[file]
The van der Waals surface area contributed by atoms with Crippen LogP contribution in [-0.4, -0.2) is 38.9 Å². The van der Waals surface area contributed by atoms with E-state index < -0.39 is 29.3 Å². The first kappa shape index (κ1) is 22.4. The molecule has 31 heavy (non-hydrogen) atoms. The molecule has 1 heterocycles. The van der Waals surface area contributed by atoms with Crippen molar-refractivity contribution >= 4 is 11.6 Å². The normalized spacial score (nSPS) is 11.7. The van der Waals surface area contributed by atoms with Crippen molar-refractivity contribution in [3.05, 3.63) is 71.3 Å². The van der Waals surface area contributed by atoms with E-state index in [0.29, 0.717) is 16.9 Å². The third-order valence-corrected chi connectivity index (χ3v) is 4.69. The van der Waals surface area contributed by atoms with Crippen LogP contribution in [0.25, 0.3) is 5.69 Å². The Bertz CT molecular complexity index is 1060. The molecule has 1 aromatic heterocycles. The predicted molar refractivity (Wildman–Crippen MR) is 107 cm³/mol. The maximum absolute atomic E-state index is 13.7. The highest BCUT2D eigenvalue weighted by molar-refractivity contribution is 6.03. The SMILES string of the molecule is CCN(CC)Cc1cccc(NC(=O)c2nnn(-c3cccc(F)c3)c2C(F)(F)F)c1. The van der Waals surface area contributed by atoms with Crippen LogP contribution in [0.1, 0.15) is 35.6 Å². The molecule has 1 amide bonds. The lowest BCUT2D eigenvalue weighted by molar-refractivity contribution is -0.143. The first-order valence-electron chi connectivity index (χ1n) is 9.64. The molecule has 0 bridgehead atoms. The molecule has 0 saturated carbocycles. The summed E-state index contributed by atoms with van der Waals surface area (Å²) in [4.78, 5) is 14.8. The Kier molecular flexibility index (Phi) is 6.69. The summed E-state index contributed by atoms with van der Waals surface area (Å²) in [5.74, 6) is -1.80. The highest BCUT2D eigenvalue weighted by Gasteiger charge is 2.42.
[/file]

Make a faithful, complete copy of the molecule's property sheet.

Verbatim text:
The van der Waals surface area contributed by atoms with Crippen LogP contribution in [-0.4, -0.2) is 38.9 Å². The van der Waals surface area contributed by atoms with E-state index < -0.39 is 29.3 Å². The first kappa shape index (κ1) is 22.4. The molecule has 31 heavy (non-hydrogen) atoms. The molecule has 1 heterocycles. The van der Waals surface area contributed by atoms with Crippen molar-refractivity contribution >= 4 is 11.6 Å². The normalized spacial score (nSPS) is 11.7. The van der Waals surface area contributed by atoms with Crippen molar-refractivity contribution in [3.05, 3.63) is 71.3 Å². The van der Waals surface area contributed by atoms with E-state index in [0.29, 0.717) is 16.9 Å². The third-order valence-corrected chi connectivity index (χ3v) is 4.69. The van der Waals surface area contributed by atoms with Crippen LogP contribution in [0.25, 0.3) is 5.69 Å². The Bertz CT molecular complexity index is 1060. The molecule has 1 aromatic heterocycles. The predicted molar refractivity (Wildman–Crippen MR) is 107 cm³/mol. The maximum absolute atomic E-state index is 13.7. The highest BCUT2D eigenvalue weighted by molar-refractivity contribution is 6.03. The SMILES string of the molecule is CCN(CC)Cc1cccc(NC(=O)c2nnn(-c3cccc(F)c3)c2C(F)(F)F)c1. The van der Waals surface area contributed by atoms with Crippen LogP contribution in [0.1, 0.15) is 35.6 Å². The molecule has 1 amide bonds. The lowest BCUT2D eigenvalue weighted by molar-refractivity contribution is -0.143. The first-order valence-electron chi connectivity index (χ1n) is 9.64. The molecule has 0 bridgehead atoms. The molecule has 0 saturated carbocycles. The summed E-state index contributed by atoms with van der Waals surface area (Å²) in [4.78, 5) is 14.8. The Kier molecular flexibility index (Phi) is 6.69. The summed E-state index contributed by atoms with van der Waals surface area (Å²) in [5.74, 6) is -1.80. The highest BCUT2D eigenvalue weighted by Gasteiger charge is 2.42.